Housing market tracker’s stock drops when mortgage rates rise

The housing market experienced more volatility last week, with housing inventory falling as mortgage rates rose.

Here's a quick review from last week:

  • Purchase application data had a 3% weekly increase. The start to 2023 has been good, considering mortgage rates have stayed above 6% most of the time.
  • Weekly housing inventory continues to decline as we saw a drop of 13.238 units, twice as many as this time last year. However, we are working from a higher level in 2023.
  • The 10-year yield rose aggressively, continuing the decisive move from jobs on Friday, and mortgage rates have moved from recent lows of 5.99% back to 6.50%.

Acquire application data

We saw a 3% weekly increase in purchase applications, and the year-over-year data is improving, although it's still down 37% from a year ago. The extremely high comps we dealt with from October 2022 to January 2023 are coming to an end, which means we should see year-over-year declines moving down each month, even if the data is just flat.

Last year we had a historic slump in purchase app data, but recently we have found a bottom and purchase apps have recovered from the lows. Since the 9. November, when this data line began to improve, and apart from the traditional extreme slowdown in the last and first week of the year, it was positive outside of one week. I'm keeping an eye on how much growth we can get with mortgage rates above 6%.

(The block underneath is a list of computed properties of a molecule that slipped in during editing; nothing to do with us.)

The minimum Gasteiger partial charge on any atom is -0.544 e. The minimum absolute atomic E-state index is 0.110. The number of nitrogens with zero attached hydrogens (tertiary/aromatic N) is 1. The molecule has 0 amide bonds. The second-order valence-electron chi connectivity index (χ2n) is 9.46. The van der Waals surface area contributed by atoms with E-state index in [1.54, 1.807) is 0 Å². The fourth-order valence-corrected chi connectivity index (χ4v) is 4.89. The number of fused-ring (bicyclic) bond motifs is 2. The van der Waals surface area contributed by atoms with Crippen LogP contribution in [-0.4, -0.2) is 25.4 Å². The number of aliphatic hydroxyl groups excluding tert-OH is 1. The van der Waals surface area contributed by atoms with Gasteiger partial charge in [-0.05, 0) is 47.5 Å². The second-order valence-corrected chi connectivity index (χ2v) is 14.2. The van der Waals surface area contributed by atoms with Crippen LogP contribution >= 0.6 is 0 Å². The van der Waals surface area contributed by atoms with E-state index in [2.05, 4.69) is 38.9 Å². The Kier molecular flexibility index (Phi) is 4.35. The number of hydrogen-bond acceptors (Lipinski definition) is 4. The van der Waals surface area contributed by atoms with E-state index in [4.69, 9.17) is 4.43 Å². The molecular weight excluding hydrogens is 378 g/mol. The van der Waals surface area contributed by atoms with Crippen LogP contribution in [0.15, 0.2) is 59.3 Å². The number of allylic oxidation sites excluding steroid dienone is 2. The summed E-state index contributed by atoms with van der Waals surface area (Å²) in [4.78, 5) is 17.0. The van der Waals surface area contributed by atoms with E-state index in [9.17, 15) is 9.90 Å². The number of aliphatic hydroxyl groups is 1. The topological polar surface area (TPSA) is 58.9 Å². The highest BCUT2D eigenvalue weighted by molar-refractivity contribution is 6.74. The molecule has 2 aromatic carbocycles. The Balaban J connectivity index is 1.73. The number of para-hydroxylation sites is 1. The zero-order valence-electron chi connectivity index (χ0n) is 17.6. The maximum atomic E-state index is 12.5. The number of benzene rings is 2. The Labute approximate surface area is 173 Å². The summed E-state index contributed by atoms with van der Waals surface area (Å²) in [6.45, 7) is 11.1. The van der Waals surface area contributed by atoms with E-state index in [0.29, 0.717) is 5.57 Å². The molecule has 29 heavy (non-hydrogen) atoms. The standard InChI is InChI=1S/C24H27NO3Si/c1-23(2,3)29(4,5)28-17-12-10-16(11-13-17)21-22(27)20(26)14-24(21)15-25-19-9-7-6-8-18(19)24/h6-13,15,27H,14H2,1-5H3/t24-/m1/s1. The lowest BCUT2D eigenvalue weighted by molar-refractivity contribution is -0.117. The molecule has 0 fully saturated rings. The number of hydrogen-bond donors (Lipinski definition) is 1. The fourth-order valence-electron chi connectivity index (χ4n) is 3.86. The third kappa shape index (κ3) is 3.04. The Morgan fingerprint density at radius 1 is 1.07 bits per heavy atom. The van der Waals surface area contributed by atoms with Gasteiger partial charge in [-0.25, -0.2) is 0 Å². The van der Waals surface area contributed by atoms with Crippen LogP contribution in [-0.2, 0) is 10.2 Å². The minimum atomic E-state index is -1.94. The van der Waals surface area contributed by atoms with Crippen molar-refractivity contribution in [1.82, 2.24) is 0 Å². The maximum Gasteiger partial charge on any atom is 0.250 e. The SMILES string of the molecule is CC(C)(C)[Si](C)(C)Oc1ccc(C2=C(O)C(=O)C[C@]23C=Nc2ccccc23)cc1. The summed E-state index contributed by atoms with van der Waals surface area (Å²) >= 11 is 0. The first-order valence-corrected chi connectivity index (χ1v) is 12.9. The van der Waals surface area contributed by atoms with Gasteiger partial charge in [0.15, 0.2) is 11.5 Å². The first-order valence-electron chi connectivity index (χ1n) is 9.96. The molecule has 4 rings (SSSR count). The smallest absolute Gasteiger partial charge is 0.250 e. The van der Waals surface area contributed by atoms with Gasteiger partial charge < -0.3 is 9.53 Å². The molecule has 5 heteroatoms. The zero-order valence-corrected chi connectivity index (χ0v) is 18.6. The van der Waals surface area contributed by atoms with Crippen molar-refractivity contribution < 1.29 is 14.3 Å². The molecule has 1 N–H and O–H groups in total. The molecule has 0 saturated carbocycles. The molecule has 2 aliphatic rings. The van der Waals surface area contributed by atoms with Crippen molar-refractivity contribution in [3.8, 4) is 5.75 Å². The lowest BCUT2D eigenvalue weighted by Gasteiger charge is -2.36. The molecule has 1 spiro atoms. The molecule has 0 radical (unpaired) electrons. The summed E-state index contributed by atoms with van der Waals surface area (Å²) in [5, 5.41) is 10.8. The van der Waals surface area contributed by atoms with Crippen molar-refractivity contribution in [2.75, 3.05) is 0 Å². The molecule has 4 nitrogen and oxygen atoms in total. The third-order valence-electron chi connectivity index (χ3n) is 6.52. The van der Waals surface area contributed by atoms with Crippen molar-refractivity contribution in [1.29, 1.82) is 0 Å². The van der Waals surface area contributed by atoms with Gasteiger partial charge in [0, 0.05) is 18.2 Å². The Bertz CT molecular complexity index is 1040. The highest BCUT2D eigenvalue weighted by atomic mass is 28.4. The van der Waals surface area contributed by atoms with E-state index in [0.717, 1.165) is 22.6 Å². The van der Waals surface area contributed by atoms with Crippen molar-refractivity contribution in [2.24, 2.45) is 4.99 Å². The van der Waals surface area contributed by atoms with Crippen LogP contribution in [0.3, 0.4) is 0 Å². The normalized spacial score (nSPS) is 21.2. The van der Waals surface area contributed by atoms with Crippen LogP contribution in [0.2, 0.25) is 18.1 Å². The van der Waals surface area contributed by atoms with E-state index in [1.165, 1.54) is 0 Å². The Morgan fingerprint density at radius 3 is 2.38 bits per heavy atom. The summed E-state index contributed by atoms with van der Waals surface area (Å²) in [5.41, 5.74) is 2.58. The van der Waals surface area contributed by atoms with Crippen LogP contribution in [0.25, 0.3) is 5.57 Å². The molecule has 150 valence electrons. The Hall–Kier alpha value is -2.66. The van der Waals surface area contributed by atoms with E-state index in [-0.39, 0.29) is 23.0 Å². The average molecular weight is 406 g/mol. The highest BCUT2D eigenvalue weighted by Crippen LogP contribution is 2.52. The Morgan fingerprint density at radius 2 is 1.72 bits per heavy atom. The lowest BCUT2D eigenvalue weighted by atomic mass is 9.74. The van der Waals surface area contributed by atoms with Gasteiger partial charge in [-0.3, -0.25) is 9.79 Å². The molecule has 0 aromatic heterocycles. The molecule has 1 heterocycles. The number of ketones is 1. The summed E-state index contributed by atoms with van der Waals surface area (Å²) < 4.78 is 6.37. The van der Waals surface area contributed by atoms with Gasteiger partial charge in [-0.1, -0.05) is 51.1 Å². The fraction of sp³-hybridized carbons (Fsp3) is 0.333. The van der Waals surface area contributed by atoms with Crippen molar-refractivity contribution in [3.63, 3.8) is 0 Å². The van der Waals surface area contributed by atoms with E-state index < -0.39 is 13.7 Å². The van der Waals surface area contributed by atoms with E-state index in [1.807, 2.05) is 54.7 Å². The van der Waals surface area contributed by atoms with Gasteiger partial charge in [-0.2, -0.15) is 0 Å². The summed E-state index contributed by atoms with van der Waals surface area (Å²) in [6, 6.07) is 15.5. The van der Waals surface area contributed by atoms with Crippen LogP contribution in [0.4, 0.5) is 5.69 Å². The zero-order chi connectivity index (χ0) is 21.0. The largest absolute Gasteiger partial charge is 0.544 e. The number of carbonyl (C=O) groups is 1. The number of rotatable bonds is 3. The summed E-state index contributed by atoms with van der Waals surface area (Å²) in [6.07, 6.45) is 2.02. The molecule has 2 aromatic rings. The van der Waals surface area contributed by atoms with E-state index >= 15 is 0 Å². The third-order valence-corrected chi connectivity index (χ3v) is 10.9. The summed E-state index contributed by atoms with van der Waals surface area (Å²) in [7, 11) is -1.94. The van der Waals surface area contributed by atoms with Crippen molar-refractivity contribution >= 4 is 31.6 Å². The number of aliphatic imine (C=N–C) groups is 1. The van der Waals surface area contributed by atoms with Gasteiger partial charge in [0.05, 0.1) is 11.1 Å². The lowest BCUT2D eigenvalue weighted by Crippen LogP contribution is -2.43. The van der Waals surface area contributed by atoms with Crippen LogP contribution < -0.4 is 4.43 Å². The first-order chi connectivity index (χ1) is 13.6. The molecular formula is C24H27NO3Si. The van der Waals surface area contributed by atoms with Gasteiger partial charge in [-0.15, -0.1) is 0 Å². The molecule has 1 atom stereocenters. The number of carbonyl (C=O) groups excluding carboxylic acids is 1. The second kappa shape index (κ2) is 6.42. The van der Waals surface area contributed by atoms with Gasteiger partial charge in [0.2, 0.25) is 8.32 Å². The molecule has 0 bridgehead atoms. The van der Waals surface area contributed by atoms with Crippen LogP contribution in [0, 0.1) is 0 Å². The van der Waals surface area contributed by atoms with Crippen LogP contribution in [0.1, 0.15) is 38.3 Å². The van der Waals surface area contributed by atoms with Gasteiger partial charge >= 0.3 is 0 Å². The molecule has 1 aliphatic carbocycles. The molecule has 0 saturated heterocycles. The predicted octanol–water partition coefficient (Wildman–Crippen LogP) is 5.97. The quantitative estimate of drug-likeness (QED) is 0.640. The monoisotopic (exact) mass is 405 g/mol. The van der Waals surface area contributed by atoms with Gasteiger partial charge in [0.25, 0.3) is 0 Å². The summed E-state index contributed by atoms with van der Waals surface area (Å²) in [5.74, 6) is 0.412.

This week we will get a good test with the purchase application data, as mortgage rates have increased recently. I'm curious to see how the data responds to higher rates. In contrast to the quick and sharp recovery of COVID-19, we are now dealing with a completely different background. Mortgage rates are higher and we are also working with much higher home prices.

The only upside to the housing market now is that the days on the market are no longer in the teens, which means we're approaching a more balanced market. This means buyers now have more say in the home buying process. Finally, all the positive data we have seen since the 9. November have seen 30-90 days into the future, so existing home sales will show better data.

Weekly apartment inventory

When I saw a slight increase in housing inventory in January, I was very excited because part of the drop in demand we saw in the second half of 2022 was due to people choosing not to list their homes because they were afraid to buy another one. So when I saw the slight increase in inventory, I thought that was a good trend.

Prior to 2020, weekly housing inventory bottomed out in January/February, and then the seasonal spring surge would begin. From 2014 to 2016, housing inventory bottomed out in January. From 2017 to 2019, January and February inventories were very close before the seasonal push higher.

However, since 2020, this has not been the case – inventories have tended to bottom out a bit later in the year. In 2021, inventories bottomed Apriland in 2022, inventories bottomed March.

Housing inventory has declined significantly over the last two weeks, and I hope we are nearing the bottom of the seasonal inventory decline. Unfortunately, we saw a larger inventory drop last week than the previous week as units declined 13.238 According to Altos research.